This article shows how a problem (hangs on play/pause) with a DirectShow-based application was corrected.
There is an application which uses a custom video mixer based upon DirectShow. In deployment, the application would occasionally hang as the user moved a track bar to see different parts of the video.
The application is written in VB.Net with various C# components. The final layer connecting the application to DirectShow is the open-source DirectShow.NET library. The application is part of an established product with a substantial and growing customer base. A workable solution to the problem was required to preserve data compatibility with that customer base. (“Rewrite the application in C++ “ was not considered an economically viable option.)
Engineering problems must be solved within some constraints; otherwise anybody could do it…
The video mixer uses a call back on each frame display and raises an event to be handled by the main program thread. This updates the track bar and position indicators. The raised event runs in a worker thread, which cannot do very much in the main program. The main program uses Windows Forms which is not thread-safe.
VB.Net provides the “INVOKE” statement to handle this sort of problem – but it does not always work in this situation. Under rare timing conditions, the program would hang on the INVOKE statement. This would happen when the user manually adjusts the track bar.
"Rare timing conditions" in practice, meant about 20 minutes of video editing. This was not considered acceptable for the product.
The problem was solved by using the "PostMessage" function with custom messages to indicate video positioning and overlay requirements. A override to the standard "WNDPROC" method intercepts the custom messages in the main thread, and calls the appropriate event handlers.
Private Declare Function PostMessage Lib "user32.dll" Alias "PostMessageA" (ByVal hwnd As IntPtr, ByVal wMsg As Integer, ByVal wParam As IntPtr, ByVal lParam As Integer) As Integer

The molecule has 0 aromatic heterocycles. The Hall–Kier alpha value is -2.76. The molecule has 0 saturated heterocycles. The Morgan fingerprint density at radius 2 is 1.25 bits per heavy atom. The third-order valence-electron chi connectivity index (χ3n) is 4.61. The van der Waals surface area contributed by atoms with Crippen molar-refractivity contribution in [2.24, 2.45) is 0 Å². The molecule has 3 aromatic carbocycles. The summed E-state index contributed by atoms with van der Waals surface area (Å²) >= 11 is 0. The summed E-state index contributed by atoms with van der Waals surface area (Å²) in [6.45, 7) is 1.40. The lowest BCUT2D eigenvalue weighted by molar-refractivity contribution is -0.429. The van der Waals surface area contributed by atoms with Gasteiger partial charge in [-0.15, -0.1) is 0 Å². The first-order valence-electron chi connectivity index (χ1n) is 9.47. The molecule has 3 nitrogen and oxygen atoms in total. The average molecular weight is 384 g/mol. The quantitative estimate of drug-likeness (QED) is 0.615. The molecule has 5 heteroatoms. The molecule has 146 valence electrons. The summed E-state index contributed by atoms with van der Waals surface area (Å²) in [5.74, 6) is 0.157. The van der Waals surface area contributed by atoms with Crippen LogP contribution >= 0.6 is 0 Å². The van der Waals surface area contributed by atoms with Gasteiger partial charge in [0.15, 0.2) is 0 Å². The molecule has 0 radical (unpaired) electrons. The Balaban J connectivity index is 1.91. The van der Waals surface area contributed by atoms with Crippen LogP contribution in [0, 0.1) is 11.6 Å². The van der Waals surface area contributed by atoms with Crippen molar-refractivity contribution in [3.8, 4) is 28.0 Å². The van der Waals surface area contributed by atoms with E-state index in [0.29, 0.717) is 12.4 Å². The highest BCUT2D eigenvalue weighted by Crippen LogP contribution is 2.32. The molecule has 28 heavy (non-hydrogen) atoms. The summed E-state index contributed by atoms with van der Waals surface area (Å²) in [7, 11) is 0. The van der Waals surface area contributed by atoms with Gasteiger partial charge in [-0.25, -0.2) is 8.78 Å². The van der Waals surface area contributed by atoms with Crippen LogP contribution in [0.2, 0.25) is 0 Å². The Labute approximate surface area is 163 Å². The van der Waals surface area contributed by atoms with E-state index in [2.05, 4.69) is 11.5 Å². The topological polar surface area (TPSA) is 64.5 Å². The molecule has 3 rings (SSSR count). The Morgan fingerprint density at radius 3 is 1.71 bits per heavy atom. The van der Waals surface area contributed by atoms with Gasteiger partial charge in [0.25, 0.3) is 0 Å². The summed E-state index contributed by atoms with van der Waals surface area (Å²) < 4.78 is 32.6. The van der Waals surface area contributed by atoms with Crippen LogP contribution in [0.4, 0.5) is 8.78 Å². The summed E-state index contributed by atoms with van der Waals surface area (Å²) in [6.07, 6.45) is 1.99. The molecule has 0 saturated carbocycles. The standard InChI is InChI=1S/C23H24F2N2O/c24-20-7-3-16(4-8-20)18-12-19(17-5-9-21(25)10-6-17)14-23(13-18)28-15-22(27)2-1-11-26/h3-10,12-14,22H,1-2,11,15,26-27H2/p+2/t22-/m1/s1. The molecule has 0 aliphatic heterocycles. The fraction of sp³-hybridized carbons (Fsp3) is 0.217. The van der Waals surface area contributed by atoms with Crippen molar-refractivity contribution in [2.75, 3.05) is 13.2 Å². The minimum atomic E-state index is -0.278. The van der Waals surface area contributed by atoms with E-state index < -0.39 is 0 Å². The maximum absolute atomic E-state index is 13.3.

Private Const MSG_FRAME_BEFORE_CHANGE As Integer = &H4005
Private Const MSG_FRAME_AFTER_CHANGE As Integer = &H4006
Private hMainWindow As IntPtr = Me.Handle
Private Sub NotifyFrameAdvance(MsgCode As Integer)
PostMessage(hMainWindow, MsgCode, IntPtr.Zero, IntPtr.Zero)
Protected Overrides Sub WndProc(ByRef wMsg As System.Windows.Forms.Message)
Dim msgID As Integer = wMsg.Msg
Select Case msgID
Private Sub OnVideoPositionChange(ByVal sender As Object, ByVal e As System.EventArgs) Handles VMIXER.OnVideoPositionChange
Private Sub OnVideoOverlay(ByVal sender As Object, ByVal e As System.EventArgs) Handles VMIXER.OnVideoOverlay
If CurrentTab <> Tabs.VideoOverlay Then
Points of Interest
It appears that the main thread which calls the video “Play”, “Pause”, and “Stop” methods waits on an event in DirectShow before proceeding. That event must be cleared by a worker thread in DirectShow – the same worker thread that does the call back on each frame display.
The WinForms INVOKE processing appears to require a main thread that is active to receive the signal, and does not complete until the main thread acknowledges the signal. If the main thread calls “Pause” at exactly the time a worker thread is starting the call back, the main thread cannot acknowledge the INVOKE, and the worker thread cannot proceed to clear the event upon which the main thread is waiting.
The main thread and the worker thread are both waiting for each other to release something. This appears to be the reason for the hang.
Several liters of caffeinated beverages (and many days of tracing thread logs) were required to devise this theory.
The solution worked.
August 2014, Initial publication